• Reply
      MH 10 months ago

      This comparison of housing with crypto says it all, and further strengthens the case for regulating all kinds of speculators (foreign and local) out of the housing market. Hopefully it will be dealt with accordingly.

    • Reply
      Here, Here, 10 months ago

      I agree 100%…..I recall the 90’s when Vancouver was a struggling city. Now it’s part of the World stage and ALL that comes with it. People are myopic in their views of economy. How can you stop people from wanting to buy into this city? Why would you want to ? People never saw real estate as an investment option prior to the 2000’s…..Now they complaining when they cannot get in.

      Ban on Real Estate investment in New York? Nope..London? Nope? Paris? LA? Honk Kong? NOPE NOPE NOPE…Get with it people.

  • Reply
    Rui 10 months ago

    And to think conservative pundits kept saying 5% is not enough to affect the market so quit the whining. A*holes. Percentages are used to hide the real activity as is being shown here. And narrowing it down to location is also key. The fact that the majority of the buying is happening in areas close to where citizens need to work effectively blocking citizens from housing conducive to a work environment is part of the problem. Something the conservative minded fail to grasp – they say just move to cheaper housing – sure where the commute is usually more than 1 hour one way… yeah sure. blow me.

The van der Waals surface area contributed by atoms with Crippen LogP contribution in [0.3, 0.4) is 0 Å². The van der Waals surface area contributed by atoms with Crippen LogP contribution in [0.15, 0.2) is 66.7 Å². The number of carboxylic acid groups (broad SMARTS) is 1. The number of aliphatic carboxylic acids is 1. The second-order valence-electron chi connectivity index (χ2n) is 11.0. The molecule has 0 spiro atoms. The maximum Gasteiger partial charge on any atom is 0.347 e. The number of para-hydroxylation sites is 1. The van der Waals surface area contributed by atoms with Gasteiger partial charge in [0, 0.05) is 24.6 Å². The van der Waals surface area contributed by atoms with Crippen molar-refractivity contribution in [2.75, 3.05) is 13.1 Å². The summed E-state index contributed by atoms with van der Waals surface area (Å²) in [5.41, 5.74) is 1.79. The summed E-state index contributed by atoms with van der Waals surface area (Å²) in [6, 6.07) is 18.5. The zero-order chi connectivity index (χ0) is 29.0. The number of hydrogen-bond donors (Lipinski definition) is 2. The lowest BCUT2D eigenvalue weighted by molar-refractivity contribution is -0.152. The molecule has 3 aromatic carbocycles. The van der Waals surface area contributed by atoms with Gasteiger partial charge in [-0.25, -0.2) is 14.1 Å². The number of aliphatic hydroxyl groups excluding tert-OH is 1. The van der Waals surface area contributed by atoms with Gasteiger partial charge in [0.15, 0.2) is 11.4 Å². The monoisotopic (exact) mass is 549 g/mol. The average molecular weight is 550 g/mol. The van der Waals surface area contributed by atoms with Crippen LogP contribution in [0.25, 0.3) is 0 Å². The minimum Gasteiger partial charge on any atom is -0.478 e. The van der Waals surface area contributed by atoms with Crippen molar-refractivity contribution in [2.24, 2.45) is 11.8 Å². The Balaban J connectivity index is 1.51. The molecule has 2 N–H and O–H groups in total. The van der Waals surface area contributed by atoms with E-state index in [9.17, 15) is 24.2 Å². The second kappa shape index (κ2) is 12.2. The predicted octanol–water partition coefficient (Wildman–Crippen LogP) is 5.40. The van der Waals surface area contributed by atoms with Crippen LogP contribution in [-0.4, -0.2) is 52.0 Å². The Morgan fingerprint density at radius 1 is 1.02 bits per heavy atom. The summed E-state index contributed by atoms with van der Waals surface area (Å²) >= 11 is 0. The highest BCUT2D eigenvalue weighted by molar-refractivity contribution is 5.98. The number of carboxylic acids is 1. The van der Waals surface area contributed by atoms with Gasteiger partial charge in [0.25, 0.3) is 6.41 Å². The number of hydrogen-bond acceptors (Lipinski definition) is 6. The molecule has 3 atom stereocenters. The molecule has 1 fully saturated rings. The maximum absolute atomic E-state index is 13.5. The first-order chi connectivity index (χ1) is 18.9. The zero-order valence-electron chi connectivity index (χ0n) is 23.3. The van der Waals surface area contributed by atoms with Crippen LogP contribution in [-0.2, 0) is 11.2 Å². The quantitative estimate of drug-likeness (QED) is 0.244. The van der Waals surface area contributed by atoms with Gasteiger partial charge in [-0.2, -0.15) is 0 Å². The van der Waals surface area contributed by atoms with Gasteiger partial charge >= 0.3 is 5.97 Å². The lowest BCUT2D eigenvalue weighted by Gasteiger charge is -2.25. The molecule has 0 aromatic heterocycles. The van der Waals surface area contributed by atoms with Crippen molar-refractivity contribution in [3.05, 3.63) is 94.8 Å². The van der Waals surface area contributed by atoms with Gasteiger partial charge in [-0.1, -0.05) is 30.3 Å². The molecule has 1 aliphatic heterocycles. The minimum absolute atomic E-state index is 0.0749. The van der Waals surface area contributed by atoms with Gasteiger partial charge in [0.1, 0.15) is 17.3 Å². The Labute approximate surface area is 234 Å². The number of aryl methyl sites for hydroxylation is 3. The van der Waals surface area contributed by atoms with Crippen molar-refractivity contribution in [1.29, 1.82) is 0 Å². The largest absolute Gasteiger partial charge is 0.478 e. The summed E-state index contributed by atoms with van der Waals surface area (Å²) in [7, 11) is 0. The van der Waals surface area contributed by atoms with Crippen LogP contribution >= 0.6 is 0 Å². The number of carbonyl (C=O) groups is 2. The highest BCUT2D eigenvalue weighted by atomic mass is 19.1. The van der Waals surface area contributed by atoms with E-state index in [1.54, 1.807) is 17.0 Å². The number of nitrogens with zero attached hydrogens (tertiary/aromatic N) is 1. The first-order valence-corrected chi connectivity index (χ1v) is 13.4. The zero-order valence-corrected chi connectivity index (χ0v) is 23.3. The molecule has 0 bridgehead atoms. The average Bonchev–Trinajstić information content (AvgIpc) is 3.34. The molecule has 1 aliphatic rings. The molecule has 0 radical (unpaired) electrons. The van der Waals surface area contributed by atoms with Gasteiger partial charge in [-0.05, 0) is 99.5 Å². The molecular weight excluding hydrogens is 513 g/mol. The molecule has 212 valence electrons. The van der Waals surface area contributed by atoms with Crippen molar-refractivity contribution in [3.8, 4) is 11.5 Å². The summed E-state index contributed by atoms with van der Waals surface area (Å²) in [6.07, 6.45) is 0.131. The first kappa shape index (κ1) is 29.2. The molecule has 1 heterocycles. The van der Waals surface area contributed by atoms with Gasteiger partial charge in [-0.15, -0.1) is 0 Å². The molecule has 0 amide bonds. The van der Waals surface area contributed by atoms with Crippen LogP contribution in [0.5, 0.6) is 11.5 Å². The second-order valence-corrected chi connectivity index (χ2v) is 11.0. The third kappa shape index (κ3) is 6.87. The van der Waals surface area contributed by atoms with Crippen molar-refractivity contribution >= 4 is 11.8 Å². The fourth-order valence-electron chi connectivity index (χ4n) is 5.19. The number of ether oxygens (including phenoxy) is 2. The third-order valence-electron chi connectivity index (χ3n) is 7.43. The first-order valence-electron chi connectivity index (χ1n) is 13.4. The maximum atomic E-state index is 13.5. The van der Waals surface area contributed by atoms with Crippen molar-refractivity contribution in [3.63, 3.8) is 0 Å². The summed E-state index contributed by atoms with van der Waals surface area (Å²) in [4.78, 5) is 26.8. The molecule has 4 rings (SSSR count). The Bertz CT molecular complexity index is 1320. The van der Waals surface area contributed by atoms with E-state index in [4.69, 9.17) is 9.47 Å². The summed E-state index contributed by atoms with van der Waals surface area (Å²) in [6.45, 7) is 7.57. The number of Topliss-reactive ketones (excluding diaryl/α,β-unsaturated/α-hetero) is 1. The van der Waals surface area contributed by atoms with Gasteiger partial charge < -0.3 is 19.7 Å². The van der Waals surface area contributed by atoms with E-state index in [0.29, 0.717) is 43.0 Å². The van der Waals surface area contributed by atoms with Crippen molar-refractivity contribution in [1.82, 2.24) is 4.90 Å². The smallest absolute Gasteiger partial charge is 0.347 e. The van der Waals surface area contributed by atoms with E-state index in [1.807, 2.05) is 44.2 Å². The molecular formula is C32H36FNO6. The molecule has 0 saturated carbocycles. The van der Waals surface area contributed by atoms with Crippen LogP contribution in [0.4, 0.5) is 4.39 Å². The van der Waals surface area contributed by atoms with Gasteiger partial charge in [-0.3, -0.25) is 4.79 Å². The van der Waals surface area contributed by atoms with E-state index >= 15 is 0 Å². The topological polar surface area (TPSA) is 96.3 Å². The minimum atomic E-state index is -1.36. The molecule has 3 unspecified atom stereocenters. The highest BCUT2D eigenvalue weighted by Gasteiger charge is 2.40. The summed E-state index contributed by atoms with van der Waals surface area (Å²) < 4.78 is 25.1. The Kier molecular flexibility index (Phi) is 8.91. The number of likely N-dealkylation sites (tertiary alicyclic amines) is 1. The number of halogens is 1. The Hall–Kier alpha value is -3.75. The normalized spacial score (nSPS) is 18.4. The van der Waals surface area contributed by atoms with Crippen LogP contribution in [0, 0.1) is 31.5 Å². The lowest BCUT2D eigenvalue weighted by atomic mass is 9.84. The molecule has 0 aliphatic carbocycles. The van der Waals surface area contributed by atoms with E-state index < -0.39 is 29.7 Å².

• Reply
    bluetheimpala 10 months ago

    I’m from Toronto so I don’t have first hand knowledge of your market.

    Isn’t the issue not the % of the housing they own but their impact and potential manipulation of the market?

    Take a 3 party scenario. 2 parties know each other and wants to manipulate the market, A + B. 1 party does not,C. A + B are wealthy or have a pool of other peoples money and understand the prime land banking, ‘drive up the price’ climate (BD has broken it down before). Similar to previous markets, like south florida, they go in with sacks of cash. Buying and selling to each other, driving up the price. (On a side: I observed a family in brampton sell a house back and forth between 4 families before going back to the original). Now, price is only one factor; mortgage fraud is the other. A + B are going back and forth; getting over inflated mortgages, extracting some cashflow until the picking is right and they off load to a local or any other sucker (other foreigner who wants to replicate the success). At the end of the cycle they’ve extracted hundreds of thousands of cash through fraud, inflated the housing market and still sold out and made money off of the asset (remember they started the increase and know when it will end).